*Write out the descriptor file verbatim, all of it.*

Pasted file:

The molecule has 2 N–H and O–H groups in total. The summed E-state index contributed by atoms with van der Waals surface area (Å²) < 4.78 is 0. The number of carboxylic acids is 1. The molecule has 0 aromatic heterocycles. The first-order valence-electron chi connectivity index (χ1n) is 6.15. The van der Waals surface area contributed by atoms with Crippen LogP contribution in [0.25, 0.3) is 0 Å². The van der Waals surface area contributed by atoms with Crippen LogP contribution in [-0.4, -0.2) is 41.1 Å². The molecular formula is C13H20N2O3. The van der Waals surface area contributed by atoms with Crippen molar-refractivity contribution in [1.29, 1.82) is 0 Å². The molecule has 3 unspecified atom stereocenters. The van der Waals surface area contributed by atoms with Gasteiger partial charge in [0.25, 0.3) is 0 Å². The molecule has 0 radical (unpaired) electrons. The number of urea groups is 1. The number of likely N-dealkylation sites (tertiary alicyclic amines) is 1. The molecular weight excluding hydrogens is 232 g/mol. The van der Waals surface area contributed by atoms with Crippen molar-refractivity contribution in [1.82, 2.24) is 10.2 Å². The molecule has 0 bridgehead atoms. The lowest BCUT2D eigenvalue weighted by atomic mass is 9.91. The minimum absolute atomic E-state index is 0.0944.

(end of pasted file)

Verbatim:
The molecule has 2 N–H and O–H groups in total. The summed E-state index contributed by atoms with van der Waals surface area (Å²) < 4.78 is 0. The number of carboxylic acids is 1. The molecule has 0 aromatic heterocycles. The first-order valence-electron chi connectivity index (χ1n) is 6.15. The van der Waals surface area contributed by atoms with Crippen LogP contribution in [0.25, 0.3) is 0 Å². The van der Waals surface area contributed by atoms with Crippen LogP contribution in [-0.4, -0.2) is 41.1 Å². The molecular formula is C13H20N2O3. The van der Waals surface area contributed by atoms with Crippen molar-refractivity contribution in [1.29, 1.82) is 0 Å². The molecule has 3 unspecified atom stereocenters. The van der Waals surface area contributed by atoms with Gasteiger partial charge in [0.25, 0.3) is 0 Å². The molecule has 0 radical (unpaired) electrons. The number of urea groups is 1. The number of likely N-dealkylation sites (tertiary alicyclic amines) is 1. The molecular weight excluding hydrogens is 232 g/mol. The van der Waals surface area contributed by atoms with Crippen molar-refractivity contribution in [1.82, 2.24) is 10.2 Å². The molecule has 0 bridgehead atoms. The lowest BCUT2D eigenvalue weighted by atomic mass is 9.91. The minimum absolute atomic E-state index is 0.0944.